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Truck boss accused of causing gas pump crisis: ministers point the finger at ex-BBC man

A former BBC boss who opposed Brexit has been accused of causing the gas pump crisis.

Ministers say Rod McKenzie has fueled the nationwide panic-buying frenzy by selectively leaking comments made by a BP manager during a closed government meeting. Senior sources suggested he ‘armed’ the comments to divert blame for the UK’s supply chaos.

Mr McKenzie, who ran the BBC Radio 1 Newsbeat for over two decades before joining the Road Haulage Association, denied the claim last night.

As director of policy for the RHA, he has blamed post-Brexit immigration restrictions on the industry crisis and called on the government to lift visa restrictions to allow more foreign drivers into the country.

The fuel crisis began to snowball last week after comments from BP retail chief Hanna Hofer were leaked at a cabinet meeting. On Sept. 16, Ms. Hofer told officials, carriers and other industry figures that the company had “two-thirds of normal stock levels at the gas station.”

Ministers say Rod McKenzie (pictured above) has fueled the nationwide panic-buying frenzy by selectively leaking comments made by a BP executive at a closed government meeting

Ministers say Rod McKenzie (pictured above) has fueled the nationwide panic-buying frenzy by selectively leaking comments made by a BP manager during a closed government meeting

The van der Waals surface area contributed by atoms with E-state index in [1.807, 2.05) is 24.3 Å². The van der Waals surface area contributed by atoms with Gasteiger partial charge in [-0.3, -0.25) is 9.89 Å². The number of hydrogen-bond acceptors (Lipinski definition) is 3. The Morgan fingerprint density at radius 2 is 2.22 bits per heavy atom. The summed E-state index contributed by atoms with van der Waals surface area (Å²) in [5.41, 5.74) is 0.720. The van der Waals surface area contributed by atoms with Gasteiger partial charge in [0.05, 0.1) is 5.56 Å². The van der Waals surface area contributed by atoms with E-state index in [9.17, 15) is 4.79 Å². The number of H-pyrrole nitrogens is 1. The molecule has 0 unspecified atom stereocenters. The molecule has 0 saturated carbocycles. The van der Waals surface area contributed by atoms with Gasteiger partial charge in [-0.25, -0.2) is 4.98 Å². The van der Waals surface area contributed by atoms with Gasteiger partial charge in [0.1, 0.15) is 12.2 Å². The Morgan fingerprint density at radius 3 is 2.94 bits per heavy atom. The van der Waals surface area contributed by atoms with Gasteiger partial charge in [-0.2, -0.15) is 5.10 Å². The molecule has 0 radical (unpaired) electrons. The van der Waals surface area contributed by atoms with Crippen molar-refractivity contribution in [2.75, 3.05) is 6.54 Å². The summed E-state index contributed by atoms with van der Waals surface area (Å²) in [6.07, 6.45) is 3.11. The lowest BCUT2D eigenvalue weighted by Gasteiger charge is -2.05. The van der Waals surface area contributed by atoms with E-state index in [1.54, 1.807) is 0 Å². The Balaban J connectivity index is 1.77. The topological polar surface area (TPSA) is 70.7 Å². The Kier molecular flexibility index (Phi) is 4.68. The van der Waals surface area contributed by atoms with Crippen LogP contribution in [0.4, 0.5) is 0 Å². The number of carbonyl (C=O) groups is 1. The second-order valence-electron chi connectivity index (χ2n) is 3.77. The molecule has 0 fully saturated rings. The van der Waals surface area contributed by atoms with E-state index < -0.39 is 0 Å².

A motorist puts half a dozen fuel containers on the floor of the forecourt in Upminster to fill her trunk with fuel as desperate drivers queue for hours at a time

A motorist puts half a dozen fuel containers on the floor of the forecourt in Upminster to fill her trunk with fuel as desperate drivers queue for hours at a time

However, according to a high-ranking government source, she also said the situation had “been going on for weeks” and very few gas stations had to close. Crucially, those additional comments — which government insiders believe would have prevented or at least reduced fuel panic buying — were not made public.

Mr McKenzie said he did not attend the meeting and strongly denied that there was any direct evidence that he or anyone at the RHA had leaked the selective comments.

But a senior government source said: ‘McKenzie must have been aware of Mrs Hofer’s comments and had every reason to arm them. The RHA leaks every encounter they have with us. They have a criminal record as long as their arm.

“McKenzie is just a moaning Remainer and he and the RHA are fully responsible for this panic and chaos. We’ll deal with them when this is over.’